by Adella Chatelaine, Investigative Reports
7/8- Halfway through the long western leg of our airship journey to the Imperial Colonies, Doctor Trenum asks me if I have ever heard the theory of how the Newlands came into being. I tell her that I haven’t, and she smiles a little half smile. I expect her to regale me with a bit of history, or a creation myth of some sort. What I get instead is a taste of folk whimsy.
“They say it’s a shit the Man took when he laid down in the ocean to die.”
The answer takes me aback for a few seconds; most every story Doctor Trenum tells me does at first. She’s a fount of obscure references, tales, and cultural anecdotes. As usual, after the initial shock wears off, I laugh. Usually, this is where Doctor Trenum herself would join me, but she does not. She instead gives me an impatient, sideways glare. I stop laughing. She’s deadly serious.
As it turns out, that really is the grand mythic explanation that the colonists have for the place. That when the Man laid down, died, and formed the Old Continent, he defecated, forming the Newlands. I find it a bit crass, personally, but after having spent a week here, I can see the disillusion that might bear such cynicism.
We land in New Crowndon, and it is very much like what I’d imagine the ports of Old Crowndon must have looked like two hundred years ago, at the beginning of our own industrialization. Ramshackle buildings dot the harbor, thrown up in haste to serve a purpose. A few sit in a perpetual state of half renovation, the abandoned properties of shipping companies that tried to expand too quickly and ran out of money in the process.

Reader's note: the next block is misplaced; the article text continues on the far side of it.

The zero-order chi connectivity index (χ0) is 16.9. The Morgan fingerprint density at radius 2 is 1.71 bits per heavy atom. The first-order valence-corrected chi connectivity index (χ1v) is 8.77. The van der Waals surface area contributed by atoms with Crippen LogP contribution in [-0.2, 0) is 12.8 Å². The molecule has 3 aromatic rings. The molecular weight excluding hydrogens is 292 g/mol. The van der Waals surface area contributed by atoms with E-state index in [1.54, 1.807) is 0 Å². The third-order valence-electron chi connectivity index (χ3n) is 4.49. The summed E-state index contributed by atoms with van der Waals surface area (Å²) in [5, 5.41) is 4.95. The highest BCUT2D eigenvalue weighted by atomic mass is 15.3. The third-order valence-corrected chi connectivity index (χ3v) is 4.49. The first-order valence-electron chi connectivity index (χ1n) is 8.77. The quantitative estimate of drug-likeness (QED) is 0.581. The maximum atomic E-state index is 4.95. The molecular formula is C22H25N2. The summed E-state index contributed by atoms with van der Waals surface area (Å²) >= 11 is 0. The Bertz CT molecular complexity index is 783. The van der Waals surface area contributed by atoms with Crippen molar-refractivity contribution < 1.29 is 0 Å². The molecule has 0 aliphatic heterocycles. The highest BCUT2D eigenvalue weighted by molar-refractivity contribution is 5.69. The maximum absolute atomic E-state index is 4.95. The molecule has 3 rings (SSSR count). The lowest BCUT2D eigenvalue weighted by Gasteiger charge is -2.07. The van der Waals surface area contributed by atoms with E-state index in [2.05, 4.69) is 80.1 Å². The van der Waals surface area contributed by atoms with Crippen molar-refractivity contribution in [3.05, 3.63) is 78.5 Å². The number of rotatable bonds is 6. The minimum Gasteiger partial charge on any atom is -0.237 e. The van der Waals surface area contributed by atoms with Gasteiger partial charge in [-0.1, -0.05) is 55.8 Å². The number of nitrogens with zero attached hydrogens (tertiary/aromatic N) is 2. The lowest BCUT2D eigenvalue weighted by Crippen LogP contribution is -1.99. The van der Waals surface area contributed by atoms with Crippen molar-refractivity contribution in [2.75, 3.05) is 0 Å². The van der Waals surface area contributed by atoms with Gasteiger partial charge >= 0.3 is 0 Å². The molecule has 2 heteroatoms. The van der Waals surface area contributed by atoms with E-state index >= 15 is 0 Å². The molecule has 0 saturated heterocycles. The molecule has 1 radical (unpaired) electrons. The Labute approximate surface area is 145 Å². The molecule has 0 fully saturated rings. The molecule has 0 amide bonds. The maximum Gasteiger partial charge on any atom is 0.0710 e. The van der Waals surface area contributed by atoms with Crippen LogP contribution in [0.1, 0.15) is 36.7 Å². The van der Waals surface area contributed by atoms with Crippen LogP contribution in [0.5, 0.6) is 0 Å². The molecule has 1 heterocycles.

Beyond the harbor are the city’s old quarters, the town that sprung up around the first settlers’ landing. The buildings were sturdy once, but fifty years of life along the coast without proper maintenance have taken their toll.
Most of the streets here are still mud. Gnats and mosquitoes buzz around putrid green puddles of stagnate water. You can see the shape of horse shoes along the edges of the main thoroughfare, indicative of the fact that most people here still ride horse back. Rare is the occasion that you see the unbroken track of a wheel, and when you do, that wheel was likely attached to a wagon, not an auto.
The people here are rustic, with hard eyes peering out of bagged, purple sockets. The men are almost uniformly unshaven, their hands thick fingered and calloused from working either in lumber mills or building yards. They smoke incessantly, a sweet smelling herb that grows in the forests nearby, I’m told.
The women are hardly different from the men. Many perform the same tasks of lumbering and building, but with the added burden of child rearing. Not that child rearing lasts very long in a place like this; most of the children I saw worked along side their parents.
My first impression, walking through the streets to our hotel, was that these men and women were without humor, but such isn’t the case. At night, when the sounds of falling hammers and saws cutting through timber die down, laughter and song fills the air, along with the smell of deer meat and pork smoked to perfection and spiced with local flavor. The disillusionment lifts, and I once again struggle with the idea of this place being a mythical deity’s dying feculence. Most laugh when I ask about it. A few just stare blankly at the dregs in their cups.
The revelry is short, and the people begin to retire at midnight. There is hard work in the morning, and the days are hot this time of year.